Definitely a product of the time it was written in. I was constantly reminded that it was written in the 60s with the antiquated dialo...moreSemi-spoilers...
Definitely a product of the time it was written in. I was constantly reminded that it was written in the 60s with the antiquated dialogue, but really I have no complaints. I love the psycho-drug subgenre as well as the government conspiracy subgenre (PKD, anyone?) -- most definitely when one can actually see the good behind those intentions despite how inhuman they may be. Once I read through the end, I was *almost* sympathetic to the government's cause. I like playing devil's advocate in real life and in the literary world Im no different.
This novel also kinda reminds me of novels Ive read where entire societies are "jacked in" to VR spelling out the ultimate demise of the human race slowly but surely. (less)
One of my favorites that will have a place on my shelf for years to come. The main character, the leopard, the avatar, and the scientist were all very...moreOne of my favorites that will have a place on my shelf for years to come. The main character, the leopard, the avatar, and the scientist were all very vibrant and fleshed-out. Of course I absolutely fell in love with Sunday! Even well after having read the book, I still think of him and smile. Though Ive yet to read anything else by this author, I tend to think that he wasnt to adept at capturing females because the two main females in the novel were my least favorite facets of it.
The pacing was perfect, there was enough science, but not too much to bog the book down, and overall just a very human and warm story that Im sure Ill be re-reading again sometime. (less)
Not Aldiss' strongest for sure. The pacing was definitely not what I come to expect from him; at some points frenetic, and other times sluggish. I als...moreNot Aldiss' strongest for sure. The pacing was definitely not what I come to expect from him; at some points frenetic, and other times sluggish. I also expect more of a vibrancy in his choice of words. Aldiss usually has a way of making his words dance across the page for me. But everything was pretty plain here. I have a penchant for the "plants taking over the world" subgenre so all the lifeforms talked about in the novel were fascinating to me. It definitely kept me interested from page to page, but average overall.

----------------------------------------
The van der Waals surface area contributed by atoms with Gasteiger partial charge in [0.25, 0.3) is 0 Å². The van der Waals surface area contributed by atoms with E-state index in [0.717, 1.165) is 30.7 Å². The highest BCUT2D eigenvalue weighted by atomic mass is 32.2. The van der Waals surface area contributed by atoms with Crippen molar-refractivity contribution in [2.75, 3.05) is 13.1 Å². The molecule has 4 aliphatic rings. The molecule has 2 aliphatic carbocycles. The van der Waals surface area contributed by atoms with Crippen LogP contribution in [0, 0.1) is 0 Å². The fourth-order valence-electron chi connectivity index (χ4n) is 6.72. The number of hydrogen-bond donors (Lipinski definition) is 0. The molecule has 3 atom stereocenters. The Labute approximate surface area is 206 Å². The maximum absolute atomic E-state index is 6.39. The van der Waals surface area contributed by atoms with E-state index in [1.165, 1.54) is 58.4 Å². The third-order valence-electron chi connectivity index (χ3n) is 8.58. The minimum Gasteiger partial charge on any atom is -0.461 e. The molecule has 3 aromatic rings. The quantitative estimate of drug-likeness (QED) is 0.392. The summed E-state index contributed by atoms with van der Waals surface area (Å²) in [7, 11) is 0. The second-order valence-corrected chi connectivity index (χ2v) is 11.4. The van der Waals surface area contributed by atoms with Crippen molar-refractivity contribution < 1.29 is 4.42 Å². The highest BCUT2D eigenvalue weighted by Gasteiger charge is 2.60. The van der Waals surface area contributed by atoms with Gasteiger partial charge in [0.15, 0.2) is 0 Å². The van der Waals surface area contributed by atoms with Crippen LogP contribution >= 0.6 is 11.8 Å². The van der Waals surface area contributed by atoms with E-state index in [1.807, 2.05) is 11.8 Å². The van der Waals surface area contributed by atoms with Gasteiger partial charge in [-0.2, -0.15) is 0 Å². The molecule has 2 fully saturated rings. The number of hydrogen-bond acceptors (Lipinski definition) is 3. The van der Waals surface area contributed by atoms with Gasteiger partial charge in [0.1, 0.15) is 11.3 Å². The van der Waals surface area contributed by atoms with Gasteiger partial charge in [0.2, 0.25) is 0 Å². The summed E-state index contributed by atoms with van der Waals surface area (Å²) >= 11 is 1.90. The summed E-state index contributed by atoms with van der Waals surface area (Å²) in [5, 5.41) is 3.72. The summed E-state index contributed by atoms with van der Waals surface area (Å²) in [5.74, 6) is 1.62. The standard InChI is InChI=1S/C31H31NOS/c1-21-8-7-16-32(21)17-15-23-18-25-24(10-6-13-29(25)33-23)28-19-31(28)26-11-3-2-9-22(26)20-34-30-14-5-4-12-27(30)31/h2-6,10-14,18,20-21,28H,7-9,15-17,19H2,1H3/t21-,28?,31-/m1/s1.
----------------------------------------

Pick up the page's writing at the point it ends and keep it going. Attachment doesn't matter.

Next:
My biggest complaint is that what I was lead to believe was a key point early on in the novel was only briefly revisited in the last few pages -- a couple of paragraphs!
In the beginning, when the "elders" go to the other realm "the moon" and get acquainted with the flymen and their purpose, I was intrigued to know more and see how the mission would transpire. I very much looked forward to them reuniting and what would happen. Every chapter I kept hoping to flip back to their journey which would eventually tie-in to Gren an Yatmur, but only at the very end did that happen, and for such a brief time it was comical.
I also hoped to have more to do with the morel. At first he was a good tool for exposition in terms of explaining how the earth used to be through the "eternal memory" of a human being, and while I didnt want to see a future earth controlled by them, I did feel that his story was cut too short.
Also, I felt bad when it became evident that the "tummy-bellies" had met their doom, but they were SO friggin annoying! I ultimately still felt bad that, though they were essentially mindless automatons when connected to their trees, that *was* their way of life, and Gren (under the control of the morel of course) cut them off from that. (less)
This is basically like one long drawn-out scene with vanilla characters. One character was interesting -- a *very* elderly but spry Ukrainian scientis...moreThis is basically like one long drawn-out scene with vanilla characters. One character was interesting -- a *very* elderly but spry Ukrainian scientist (some insight as to this world's longevity technology among other things would have been nice), but other than her, everyone was very forgettable. I couldnt believe I was only a few pages away from the end before I had realized not only does it seem like nothing is going to get resolved....but, more puzzling: what is there to resolve? Sure, Im slightly relieved to learn that this is a trilogy and that more *should* be explained later, but more books on the way should never be a crutch for an incomplete story. 90% of the book took place in one room while everyone whiled away their time hoping for hot food or sex or a bath the entire time. This is one of the most disappointing books Ive read in a while. I give it a 2 because, at the time, it was a page-turner so it gets credit for that, but thats all. (less)